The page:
I want moderators and admin's help so i can get my money back. I am really disappointed that i have submitted my fraud issue yesterday on USD between MTGOX <--> DWOLLA topic. But no admin or experienced member tried to contact me or help me
Unfortunately, about the only time an admin or experienced member can help is by providing advice before there's a problem.
A topic on the home page of the Bitcoin wiki is titled:
"Best practices for traders"
It provides suggestions that, if followed, would likely have protected you from this situation.
That wiki article contains a link to -otc Recommendations, which read:
When you trade OTC you engage in a transaction with people you possibly know nothing about. You may send your BTC to the person, and never get anything back. Or you may send your $currency to the person expecting BTC, and get nothing in return. This is a highly undesirable outcome for you, and you should do your best to guard against that.
The advice you might have received is that for a transaction in the size of $500, perhaps using an escrow would have been beneficial.
In this instance, you would wait until your escrow partner has received (and redeemed) the Mt. Gox redeemable code / voucher. Then you would send to Jermainé the Dwolla payment, and then Jermainé would instruct the escrow partner to release the escrowed funds to you. Since there is no fee for using Mt. Gox redeemable codes, using an escrow intermediary adds no expense other than the fee the escrow partner charges.
The reason this helps to lessen the risk is that if your escrow is not released, you can make your case to the escrow partner who can arbitrate. If this was an intentional scam attempt, likely the scammer would refuse to enter a trade where escrow is employed. So for that reason, there rarely are these types of issues when escrow is used.
Additionally, there is a trust history system called the #Bitcoin-otc marketplace Web of Trust (WoT):
Another benefit from using the -otc WoT is that it also helps to ensure that your trading partner is really the party they clam to be. How do you know that you really did a trade with Jermainé rather than some hacker who happened to have Jermainé's forum credentials (username and password)? Had you used the -otc WoT, you would know it truly was Jermainé because in nearly all instances only that same person would be able to authenticate to the WoT. (When sending Dwolla, you at least know the account number that you had sent payment to so there is some way to know after the fact whether or not it truly was Jermainé who you sent the money to, fortunately.)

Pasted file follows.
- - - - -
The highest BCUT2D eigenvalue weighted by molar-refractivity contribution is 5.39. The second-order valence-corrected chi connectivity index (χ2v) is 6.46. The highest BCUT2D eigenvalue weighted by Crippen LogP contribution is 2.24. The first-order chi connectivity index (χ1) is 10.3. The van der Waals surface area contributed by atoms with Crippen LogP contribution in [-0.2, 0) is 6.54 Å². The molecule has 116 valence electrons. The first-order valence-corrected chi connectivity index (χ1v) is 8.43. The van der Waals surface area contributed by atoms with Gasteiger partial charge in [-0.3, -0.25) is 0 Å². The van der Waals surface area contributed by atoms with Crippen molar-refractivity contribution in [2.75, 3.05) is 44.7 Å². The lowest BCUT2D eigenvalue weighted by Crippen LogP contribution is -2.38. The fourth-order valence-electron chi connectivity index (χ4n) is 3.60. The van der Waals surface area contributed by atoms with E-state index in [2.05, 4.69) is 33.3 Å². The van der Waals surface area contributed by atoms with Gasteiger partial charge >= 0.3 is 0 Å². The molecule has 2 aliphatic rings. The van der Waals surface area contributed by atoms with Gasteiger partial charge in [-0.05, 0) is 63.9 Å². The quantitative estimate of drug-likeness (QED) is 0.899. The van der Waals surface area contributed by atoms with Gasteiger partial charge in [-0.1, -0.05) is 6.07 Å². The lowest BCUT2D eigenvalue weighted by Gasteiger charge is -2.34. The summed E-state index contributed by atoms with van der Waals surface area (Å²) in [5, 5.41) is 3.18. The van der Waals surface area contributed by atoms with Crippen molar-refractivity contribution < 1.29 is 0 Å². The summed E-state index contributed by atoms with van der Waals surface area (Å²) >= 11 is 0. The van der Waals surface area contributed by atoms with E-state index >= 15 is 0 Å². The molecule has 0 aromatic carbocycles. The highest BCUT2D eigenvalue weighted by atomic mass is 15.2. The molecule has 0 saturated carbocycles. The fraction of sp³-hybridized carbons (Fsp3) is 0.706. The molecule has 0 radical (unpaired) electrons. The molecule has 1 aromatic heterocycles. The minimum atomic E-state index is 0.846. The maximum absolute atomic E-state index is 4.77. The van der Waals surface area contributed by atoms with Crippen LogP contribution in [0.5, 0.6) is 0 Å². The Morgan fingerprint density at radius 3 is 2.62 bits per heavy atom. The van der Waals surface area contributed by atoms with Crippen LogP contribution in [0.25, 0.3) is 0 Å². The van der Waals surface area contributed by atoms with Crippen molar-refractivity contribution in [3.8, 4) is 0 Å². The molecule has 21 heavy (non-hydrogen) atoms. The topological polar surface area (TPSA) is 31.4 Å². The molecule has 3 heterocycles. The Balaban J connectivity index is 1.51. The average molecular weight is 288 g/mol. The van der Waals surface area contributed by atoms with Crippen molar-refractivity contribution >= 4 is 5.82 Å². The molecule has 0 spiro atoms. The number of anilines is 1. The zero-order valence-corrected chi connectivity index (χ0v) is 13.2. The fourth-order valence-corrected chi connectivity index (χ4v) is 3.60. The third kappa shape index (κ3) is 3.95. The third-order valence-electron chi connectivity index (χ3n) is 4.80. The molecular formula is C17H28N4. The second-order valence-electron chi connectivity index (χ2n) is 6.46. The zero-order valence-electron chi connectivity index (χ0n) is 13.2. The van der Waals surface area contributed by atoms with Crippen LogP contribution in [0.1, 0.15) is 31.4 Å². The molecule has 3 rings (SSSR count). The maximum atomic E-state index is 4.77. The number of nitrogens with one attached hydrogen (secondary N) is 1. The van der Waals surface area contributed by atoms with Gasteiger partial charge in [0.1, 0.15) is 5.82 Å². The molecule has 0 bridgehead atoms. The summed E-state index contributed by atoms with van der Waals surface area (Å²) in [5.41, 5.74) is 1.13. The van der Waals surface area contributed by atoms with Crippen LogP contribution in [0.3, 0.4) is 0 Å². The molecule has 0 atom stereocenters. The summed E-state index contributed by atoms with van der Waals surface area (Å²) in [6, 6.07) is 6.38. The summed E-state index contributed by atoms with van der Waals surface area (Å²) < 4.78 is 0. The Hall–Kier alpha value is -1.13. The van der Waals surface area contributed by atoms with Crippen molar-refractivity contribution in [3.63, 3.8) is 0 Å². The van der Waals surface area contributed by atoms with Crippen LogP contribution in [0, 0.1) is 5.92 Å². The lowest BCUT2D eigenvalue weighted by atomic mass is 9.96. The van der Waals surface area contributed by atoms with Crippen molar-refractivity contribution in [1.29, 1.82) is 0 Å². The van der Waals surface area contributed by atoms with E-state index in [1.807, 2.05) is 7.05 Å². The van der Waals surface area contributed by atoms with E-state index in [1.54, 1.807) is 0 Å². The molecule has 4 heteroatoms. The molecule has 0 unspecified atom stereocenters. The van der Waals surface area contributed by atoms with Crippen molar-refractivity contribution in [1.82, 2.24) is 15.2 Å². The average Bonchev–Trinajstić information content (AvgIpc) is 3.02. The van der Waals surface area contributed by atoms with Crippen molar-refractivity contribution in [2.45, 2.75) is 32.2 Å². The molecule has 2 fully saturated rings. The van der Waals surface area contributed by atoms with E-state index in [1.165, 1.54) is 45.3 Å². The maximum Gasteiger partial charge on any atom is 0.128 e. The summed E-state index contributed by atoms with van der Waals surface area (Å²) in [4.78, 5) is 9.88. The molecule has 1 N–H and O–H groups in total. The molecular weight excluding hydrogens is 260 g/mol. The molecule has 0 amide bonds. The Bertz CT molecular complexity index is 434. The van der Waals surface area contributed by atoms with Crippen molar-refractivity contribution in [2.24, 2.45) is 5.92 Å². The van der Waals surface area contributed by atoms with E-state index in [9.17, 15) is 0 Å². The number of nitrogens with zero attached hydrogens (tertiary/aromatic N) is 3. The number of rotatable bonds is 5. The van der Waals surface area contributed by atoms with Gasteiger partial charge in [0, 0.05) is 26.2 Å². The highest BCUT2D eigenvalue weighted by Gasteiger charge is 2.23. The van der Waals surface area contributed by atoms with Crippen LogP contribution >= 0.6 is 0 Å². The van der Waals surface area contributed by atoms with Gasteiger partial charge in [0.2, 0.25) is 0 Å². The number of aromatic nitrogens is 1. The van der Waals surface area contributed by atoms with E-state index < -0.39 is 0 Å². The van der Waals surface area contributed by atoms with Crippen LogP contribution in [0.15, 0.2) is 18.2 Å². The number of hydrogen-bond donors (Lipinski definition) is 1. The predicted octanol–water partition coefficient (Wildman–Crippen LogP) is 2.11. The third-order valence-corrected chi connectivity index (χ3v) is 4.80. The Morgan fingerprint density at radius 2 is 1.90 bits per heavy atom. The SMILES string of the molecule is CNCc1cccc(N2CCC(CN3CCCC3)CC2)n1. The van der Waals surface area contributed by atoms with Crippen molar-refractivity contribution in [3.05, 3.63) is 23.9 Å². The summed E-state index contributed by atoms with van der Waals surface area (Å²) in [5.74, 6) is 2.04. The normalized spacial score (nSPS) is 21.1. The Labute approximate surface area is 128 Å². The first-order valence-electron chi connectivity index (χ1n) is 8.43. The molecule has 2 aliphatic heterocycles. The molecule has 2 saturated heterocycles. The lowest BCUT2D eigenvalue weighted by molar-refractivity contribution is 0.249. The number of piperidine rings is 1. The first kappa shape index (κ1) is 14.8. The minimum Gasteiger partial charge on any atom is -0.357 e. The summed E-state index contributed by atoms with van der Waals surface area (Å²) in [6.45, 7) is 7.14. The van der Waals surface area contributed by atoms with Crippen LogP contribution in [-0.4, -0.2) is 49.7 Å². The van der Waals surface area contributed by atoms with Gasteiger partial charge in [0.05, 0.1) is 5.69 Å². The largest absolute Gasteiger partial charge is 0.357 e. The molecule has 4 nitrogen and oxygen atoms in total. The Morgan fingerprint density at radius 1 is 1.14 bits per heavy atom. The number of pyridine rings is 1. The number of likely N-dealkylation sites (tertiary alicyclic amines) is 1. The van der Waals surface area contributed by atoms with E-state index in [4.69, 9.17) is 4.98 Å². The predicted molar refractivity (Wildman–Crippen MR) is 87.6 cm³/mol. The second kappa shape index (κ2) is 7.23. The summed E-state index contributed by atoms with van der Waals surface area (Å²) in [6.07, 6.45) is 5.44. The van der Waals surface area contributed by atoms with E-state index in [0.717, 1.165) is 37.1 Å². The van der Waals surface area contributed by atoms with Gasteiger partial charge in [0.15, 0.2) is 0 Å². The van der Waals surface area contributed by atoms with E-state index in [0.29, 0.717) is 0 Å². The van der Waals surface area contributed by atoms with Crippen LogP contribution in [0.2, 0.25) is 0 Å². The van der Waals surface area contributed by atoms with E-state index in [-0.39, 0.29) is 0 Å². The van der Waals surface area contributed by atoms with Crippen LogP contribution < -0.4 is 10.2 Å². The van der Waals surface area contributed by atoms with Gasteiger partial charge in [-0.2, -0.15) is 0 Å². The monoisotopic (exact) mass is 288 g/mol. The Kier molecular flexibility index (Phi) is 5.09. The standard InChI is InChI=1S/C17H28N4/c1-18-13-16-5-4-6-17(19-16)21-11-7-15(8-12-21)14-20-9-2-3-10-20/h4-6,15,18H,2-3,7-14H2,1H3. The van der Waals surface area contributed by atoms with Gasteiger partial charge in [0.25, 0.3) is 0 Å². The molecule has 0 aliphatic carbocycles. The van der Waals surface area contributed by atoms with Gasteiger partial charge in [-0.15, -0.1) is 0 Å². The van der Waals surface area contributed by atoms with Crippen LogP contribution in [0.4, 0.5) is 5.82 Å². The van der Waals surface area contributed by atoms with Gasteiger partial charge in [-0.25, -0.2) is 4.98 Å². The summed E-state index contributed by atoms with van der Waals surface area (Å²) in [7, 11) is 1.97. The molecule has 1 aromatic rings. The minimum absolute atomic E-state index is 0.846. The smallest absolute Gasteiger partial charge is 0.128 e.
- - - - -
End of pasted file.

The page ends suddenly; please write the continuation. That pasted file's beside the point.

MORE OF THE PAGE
Additionally, let's say Jermainé tells Dwolla that he did send to you the Mt. Gox code? (or that he sent bitcoins or describes some other method in which he believes he completed his end of the trade?) How will Dwolla be able to arbitrate? (I didn't even know they would intervene ... they are a cash transfer system and you requested, electronically, that they transfer cash and that's they did ... so I would believe that their work is done.)
[Update: Additionally, Dwolla's terms of service agreement specifically reads:]
You understand and agree that you will not engage in the following activities:
- Use the Dwolla System without written consent in association with any online credit or virtual currency system;
How can you prove that Jermainé didn't already give you a Mt. Gox redeemable code? That's where the necessity for using GPG signed communications comes in. If I am sending non-reversible bitcoins and accepting a reversible payment method like Dwolla for a transaction in the range of $500, I'm going to want to make damn sure I can prove that I really did deliver whatever it was we agreed to. Since Mt. Gox doesn't provide the ability for a third party to see who redeemed a redeemable code, or when it was redeemed even, I don't know I would do a trade with that payment method, at least with someone I don't already have a trading history with. At least with Bitcoin there is a publicly visible transaction ledger where if the agreement is that N bitcoins are to be sent to X address, any third party can verify that has truly occurred.
This allows either party to go public if the trade has become sour and stops your trading partner from claiming the details of the agreement were somehow different.
Another recommendation is to break a transaction down into smaller parts. The -otc recommendations read:
For a larger transaction, you can split up your trade into smaller chunks. So, e.g., instead of sending all 100 btc at once to your counterparty and then waiting for payment, you could exchange it in chunks of 10 btc, so your maximum possible loss due to fraud is only 10 btc, rather than the whole 100.
With Dwolla this is easy -- the fee per transfer is just $0.25. So even without using an escrow intermediary, ... had you broken this down into four transfers of $125 each, you would be out at most $125 at this point.
Hopefully you can get this resolved with Jermainé. Best of luck to you!